As attention spans grow shorter, there is an increased demand for shorter stories. And when you’re writing a very short story, editing is crucial.

4 Quick Tips for Short Story Editing

I’ve noticed recently a lot of writing contests and submissions calling for stories under 3000 words. Writing a story this short is different than writing a novel or even a 10,000-word story. We need to get into the story, make a connection with the reader, and then wrap it up without wasting any time. It can feel strange for those of us used to writing larger pieces.

Short Story Editing: 4 Quick Tricks

I’ve found part of the trick to keeping my stories tight and emotionally engaging is the editing. If I make good editing decisions, I find my stories have a far richer life for a reader. Here are four quick tricks I use when editing short stories.

1. Delete Your First Paragraph

When I’m writing a short story, I find it takes a paragraph to warm my brain up. Because it’s what I need to do to get my writing rolling, I find my first paragraph is typically setting the scene or describing the scenario, which means the action of the story doesn’t start until the second paragraph.

When you have less than 3000 words, you have to get right into the scene. You don’t have time to fart around with introductory paragraphs.

When I edit a short story, I will scan the first paragraph and make note of any necessary information contained in it. Then I will delete it and work the necessary information into other paragraphs later in the story.

2. Remove as Much World Building as Possible

I love world building. It’s one of my favorite things to do. Before I started my most recent urban fantasy series, I spent almost a year world building with my writing partner. And when it comes to writing, I love giving readers details of the world. I like dropping little factoids throughout the story.

Unfortunately, when you have less than 3000 words, you don’t have time for world building. Although it breaks my heart, when I’m editing a story, I will delete all world building. I’ll take it all out.

Then on my third read of the story, I’ll put it back only if it is absolutely necessary for the reader to understand the scene.

3. Rebuild Scene Jumps

Another terrible habit I have is scene-jumping.

Sometimes you can see my scene jumping in the locations I’m using. My story might start in a doctor’s office, and then it jumps to my protagonist’s house, and then it leaps to my protagonist’s office. Other times you can see it in my timeline. Three paragraphs into the story I’ll have a phrase like, “three years later” or “in the next week” or “a decade later.”

If I’m scene-jumping, it means I need to break my story into multiple stories.

When we’ve got fewer than 3000 words, we need to get into the scene fast, introduce the conflict, escalate it, and bring resolution all while emotionally engaging the reader. Every time we skip around in time or change location, we break our readers’ emotional flow.

When I’m writing a short story, I force myself to stay in one scene. This lets readers picture the moment of the story and stick with their mental image all the way to the end of the story.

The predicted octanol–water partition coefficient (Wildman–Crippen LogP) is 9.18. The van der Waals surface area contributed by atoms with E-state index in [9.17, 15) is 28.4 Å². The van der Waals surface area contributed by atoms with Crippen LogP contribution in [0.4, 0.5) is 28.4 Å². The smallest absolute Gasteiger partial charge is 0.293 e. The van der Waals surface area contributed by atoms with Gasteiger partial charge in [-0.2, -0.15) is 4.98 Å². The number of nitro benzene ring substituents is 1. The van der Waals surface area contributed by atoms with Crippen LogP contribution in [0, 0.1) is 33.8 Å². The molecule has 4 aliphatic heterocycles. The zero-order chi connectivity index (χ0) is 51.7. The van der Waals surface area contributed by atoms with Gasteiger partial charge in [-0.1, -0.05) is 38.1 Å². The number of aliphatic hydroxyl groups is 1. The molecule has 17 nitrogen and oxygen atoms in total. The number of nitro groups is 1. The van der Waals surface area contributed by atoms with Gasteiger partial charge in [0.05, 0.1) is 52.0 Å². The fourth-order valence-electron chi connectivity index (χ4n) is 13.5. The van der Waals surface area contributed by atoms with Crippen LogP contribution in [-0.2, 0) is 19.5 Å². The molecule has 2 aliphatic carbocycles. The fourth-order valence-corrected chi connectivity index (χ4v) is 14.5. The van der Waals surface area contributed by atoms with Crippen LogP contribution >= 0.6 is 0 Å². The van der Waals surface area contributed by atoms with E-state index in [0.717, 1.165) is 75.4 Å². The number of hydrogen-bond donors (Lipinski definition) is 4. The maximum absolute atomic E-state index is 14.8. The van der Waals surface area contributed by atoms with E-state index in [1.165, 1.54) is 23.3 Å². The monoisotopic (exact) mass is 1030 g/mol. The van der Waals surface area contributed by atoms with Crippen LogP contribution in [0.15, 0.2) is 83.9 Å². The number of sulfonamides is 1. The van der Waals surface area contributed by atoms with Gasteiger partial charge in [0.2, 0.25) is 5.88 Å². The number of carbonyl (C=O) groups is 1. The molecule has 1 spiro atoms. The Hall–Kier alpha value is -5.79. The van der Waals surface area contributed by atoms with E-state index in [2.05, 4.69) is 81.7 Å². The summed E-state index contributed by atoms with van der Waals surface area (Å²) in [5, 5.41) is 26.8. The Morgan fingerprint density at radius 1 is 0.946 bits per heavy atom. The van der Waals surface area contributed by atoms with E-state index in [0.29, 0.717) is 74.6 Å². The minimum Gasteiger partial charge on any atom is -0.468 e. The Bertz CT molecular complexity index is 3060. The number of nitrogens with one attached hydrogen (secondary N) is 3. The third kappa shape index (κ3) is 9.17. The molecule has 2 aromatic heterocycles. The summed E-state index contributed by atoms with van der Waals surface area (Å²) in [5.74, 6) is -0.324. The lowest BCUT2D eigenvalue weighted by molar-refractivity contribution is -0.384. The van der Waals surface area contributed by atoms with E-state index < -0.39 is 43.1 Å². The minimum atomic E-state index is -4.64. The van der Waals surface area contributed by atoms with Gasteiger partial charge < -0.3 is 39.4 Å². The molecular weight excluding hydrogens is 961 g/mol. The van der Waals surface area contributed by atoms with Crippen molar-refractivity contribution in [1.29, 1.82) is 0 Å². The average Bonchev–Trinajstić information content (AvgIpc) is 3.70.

4. Read It Out Loud to Someone Else

Typically, even people who don’t read will listen to you read 3000 words. Whom you read the story to doesn’t matter. Just grab the closest person and ask them to listen.

Outside of getting feedback from another human, reading a story aloud does two things for us:

First, it lets us hear what our characters sound like. I once read a story to my wife that I was extremely proud of. It wasn’t until I heard it out loud that I realized I’d given one of my characters an accent halfway through the story.

Second, it gives us a better feel for the rhythm of the story. Short stories, like songs, have a beat to them. I’m not referring to a rhyme scheme. Rather, I’m talking about the emotional flow of the story. It needs to feel right to the reader. Often, I don’t feel the emotional flow until I’ve read the story out loud to someone else.

Great Stories Happen in the Editing

No matter what your word count is, getting under it can be tough. Winning the word count game happens in the editing. Even if you don’t have hours to spend editing your story until it’s absolutely perfect, just a few quick adjustments can make a big difference.

Do you have other quick tricks for short story editing? Tell us in the comments.

PRACTICE

Today, it’s all about the editing. Find a piece you’ve written before, maybe a short story languishing in a drawer or a practice you shared on another article. If you don’t have something written already, take ten minutes to write a new story based on the following prompt: while on vacation, an assassin accidentally adopts a dog.

Then, take the next ten minutes to edit your story using the four tricks above. When you’re done, share your story in the comments, and be sure to leave feedback for your fellow writers!

Jeff Elkins
Jeff Elkins

Jeff Elkins is a writer who lives Baltimore with his wife and five kids. If you enjoy his writing, he’d be honored if you would subscribe to his free monthly newsletter. All subscribers receive a free copy of Jeff’s urban fantasy novella “The Window Washing Boy.”